Three researchers – Japanese scientist Satoshi Omura and his Irish collaborator, William C. Campbell, and China’s Tu Youyou – have been awarded the Nobel Prize for discoveries that led to the development of key remedies for debilitating parasitic diseases.

Reuters reports that Omura and Campbell won half the prize for their development of Avermectin, which has been used to treat millions of victims suffering from river blindness and lymphatic filariasis, which can cause elephantiasis. Dr. Tu was recognized for her innovative use of an ingredient used in traditional Chinese medicine to develop Artemisinin, an affordable treatment for malaria.

River blindness, officially known as onchocerciasis, affects victims around the world, in countries such as Brazil, Ethiopia, Guatemala, Nigeria, Sudan, Uganda, and Venezuela. Its symptoms include intense itching, rashes, and eye diseases that frequently permanent blindness. Meanwhile the World Health Organization describes filariasis as a tropical disease passed on by mosquitos that can cause the grotesque disfigurement and swelling known as elephantiasis. Malaria, also spread by mosquitos, is a major threat, particularly to some of the world’s poorest inhabitants.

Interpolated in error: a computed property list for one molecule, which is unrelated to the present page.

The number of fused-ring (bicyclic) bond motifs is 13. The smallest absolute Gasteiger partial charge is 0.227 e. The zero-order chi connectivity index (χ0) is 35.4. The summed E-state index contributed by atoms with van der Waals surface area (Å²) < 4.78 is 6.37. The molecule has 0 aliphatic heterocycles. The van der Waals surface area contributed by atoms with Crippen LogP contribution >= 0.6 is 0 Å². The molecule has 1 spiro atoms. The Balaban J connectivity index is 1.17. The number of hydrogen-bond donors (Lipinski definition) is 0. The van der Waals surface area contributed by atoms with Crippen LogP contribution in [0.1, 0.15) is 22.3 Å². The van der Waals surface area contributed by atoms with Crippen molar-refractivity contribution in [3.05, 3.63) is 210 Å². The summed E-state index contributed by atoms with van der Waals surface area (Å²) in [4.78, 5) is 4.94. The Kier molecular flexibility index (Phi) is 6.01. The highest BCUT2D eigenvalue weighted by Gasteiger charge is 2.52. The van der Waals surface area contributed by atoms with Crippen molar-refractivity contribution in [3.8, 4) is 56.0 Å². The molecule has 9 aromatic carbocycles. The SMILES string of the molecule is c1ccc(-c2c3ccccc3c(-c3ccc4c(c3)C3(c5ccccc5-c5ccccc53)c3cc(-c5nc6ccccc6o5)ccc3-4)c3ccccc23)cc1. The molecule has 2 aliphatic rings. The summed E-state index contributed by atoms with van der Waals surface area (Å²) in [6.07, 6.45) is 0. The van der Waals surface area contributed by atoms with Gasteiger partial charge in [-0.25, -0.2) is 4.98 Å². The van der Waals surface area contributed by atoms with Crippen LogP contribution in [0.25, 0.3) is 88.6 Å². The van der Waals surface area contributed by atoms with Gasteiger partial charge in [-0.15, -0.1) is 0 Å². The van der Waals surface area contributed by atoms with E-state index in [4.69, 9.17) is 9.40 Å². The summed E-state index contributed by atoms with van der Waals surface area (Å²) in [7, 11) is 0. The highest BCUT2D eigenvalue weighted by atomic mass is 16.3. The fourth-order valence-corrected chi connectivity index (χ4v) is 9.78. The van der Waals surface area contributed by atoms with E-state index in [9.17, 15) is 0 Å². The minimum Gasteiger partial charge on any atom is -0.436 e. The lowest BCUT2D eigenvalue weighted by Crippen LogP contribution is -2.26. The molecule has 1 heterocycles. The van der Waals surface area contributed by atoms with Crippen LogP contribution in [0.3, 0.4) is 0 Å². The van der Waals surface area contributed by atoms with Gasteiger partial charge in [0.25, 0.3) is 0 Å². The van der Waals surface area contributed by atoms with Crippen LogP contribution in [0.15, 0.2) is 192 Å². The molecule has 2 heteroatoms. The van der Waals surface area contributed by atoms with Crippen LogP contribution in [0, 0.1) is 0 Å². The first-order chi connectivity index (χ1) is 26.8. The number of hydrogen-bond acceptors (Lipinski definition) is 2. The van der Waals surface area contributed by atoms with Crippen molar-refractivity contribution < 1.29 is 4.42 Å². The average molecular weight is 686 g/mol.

Despite helping to spare millions of potential victims around the globe from river blindness and filariasis, Omura remained steadfastly humble after the announcement. The Japan Times reported that the 80-year-old professor emeritus of Tokyo’s Kitasato University said on Monday night, in a phone call to his daughter, “I’m surprised. I never thought I would win.” At a news conference earlier that evening, he was quoted as saying: “I was helped by microorganisms. I wonder if I deserve the prize.”

However, The Nobel Assembly was not so quick to downplay those accomplishments. After announcing the joint winners of the prize the Assembly said: “These two discoveries have provided humankind with powerful new means to combat these debilitating diseases that affect hundreds of millions of people annually … The consequences in terms of improved human health and reduced suffering are immeasurable.”

–Kyle Mullin